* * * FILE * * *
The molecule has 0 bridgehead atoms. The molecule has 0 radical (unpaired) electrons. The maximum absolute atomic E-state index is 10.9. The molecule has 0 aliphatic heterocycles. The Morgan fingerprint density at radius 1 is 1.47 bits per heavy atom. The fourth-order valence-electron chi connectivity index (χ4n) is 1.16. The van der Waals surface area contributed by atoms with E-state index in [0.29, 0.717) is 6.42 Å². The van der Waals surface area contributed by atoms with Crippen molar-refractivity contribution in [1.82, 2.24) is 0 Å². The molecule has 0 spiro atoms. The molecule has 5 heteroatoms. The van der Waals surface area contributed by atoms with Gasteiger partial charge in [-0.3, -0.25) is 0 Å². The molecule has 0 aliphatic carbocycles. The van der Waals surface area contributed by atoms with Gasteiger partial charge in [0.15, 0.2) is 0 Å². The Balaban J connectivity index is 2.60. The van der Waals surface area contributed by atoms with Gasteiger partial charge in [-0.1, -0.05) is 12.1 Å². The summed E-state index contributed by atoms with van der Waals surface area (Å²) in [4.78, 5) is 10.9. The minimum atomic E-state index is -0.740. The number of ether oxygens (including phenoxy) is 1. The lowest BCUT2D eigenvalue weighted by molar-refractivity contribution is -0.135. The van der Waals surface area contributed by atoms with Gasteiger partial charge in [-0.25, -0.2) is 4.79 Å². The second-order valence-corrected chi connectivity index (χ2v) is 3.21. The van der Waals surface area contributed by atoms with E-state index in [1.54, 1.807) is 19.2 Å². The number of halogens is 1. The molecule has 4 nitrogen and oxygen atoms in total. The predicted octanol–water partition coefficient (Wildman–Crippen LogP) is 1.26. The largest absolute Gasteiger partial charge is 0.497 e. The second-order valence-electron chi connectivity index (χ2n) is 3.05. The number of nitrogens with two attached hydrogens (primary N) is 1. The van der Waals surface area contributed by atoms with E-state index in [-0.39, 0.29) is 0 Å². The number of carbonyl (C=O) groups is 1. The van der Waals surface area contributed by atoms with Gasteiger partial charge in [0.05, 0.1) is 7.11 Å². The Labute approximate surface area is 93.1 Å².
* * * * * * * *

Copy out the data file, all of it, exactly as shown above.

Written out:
The molecule has 0 bridgehead atoms. The molecule has 0 radical (unpaired) electrons. The maximum absolute atomic E-state index is 10.9. The molecule has 0 aliphatic heterocycles. The Morgan fingerprint density at radius 1 is 1.47 bits per heavy atom. The fourth-order valence-electron chi connectivity index (χ4n) is 1.16. The van der Waals surface area contributed by atoms with E-state index in [0.29, 0.717) is 6.42 Å². The van der Waals surface area contributed by atoms with Crippen molar-refractivity contribution in [1.82, 2.24) is 0 Å². The molecule has 0 spiro atoms. The molecule has 5 heteroatoms. The van der Waals surface area contributed by atoms with Gasteiger partial charge in [-0.3, -0.25) is 0 Å². The molecule has 0 aliphatic carbocycles. The van der Waals surface area contributed by atoms with Gasteiger partial charge in [0.15, 0.2) is 0 Å². The Balaban J connectivity index is 2.60. The van der Waals surface area contributed by atoms with Gasteiger partial charge in [-0.1, -0.05) is 12.1 Å². The summed E-state index contributed by atoms with van der Waals surface area (Å²) in [4.78, 5) is 10.9. The minimum atomic E-state index is -0.740. The number of ether oxygens (including phenoxy) is 1. The lowest BCUT2D eigenvalue weighted by molar-refractivity contribution is -0.135. The van der Waals surface area contributed by atoms with Gasteiger partial charge in [-0.25, -0.2) is 4.79 Å². The second-order valence-corrected chi connectivity index (χ2v) is 3.21. The van der Waals surface area contributed by atoms with E-state index in [1.54, 1.807) is 19.2 Å². The number of halogens is 1. The molecule has 4 nitrogen and oxygen atoms in total. The predicted octanol–water partition coefficient (Wildman–Crippen LogP) is 1.26. The largest absolute Gasteiger partial charge is 0.497 e. The second-order valence-electron chi connectivity index (χ2n) is 3.05. The number of nitrogens with two attached hydrogens (primary N) is 1. The van der Waals surface area contributed by atoms with E-state index in [-0.39, 0.29) is 0 Å². The number of carbonyl (C=O) groups is 1. The van der Waals surface area contributed by atoms with Gasteiger partial charge in [0.05, 0.1) is 7.11 Å². The Labute approximate surface area is 93.1 Å².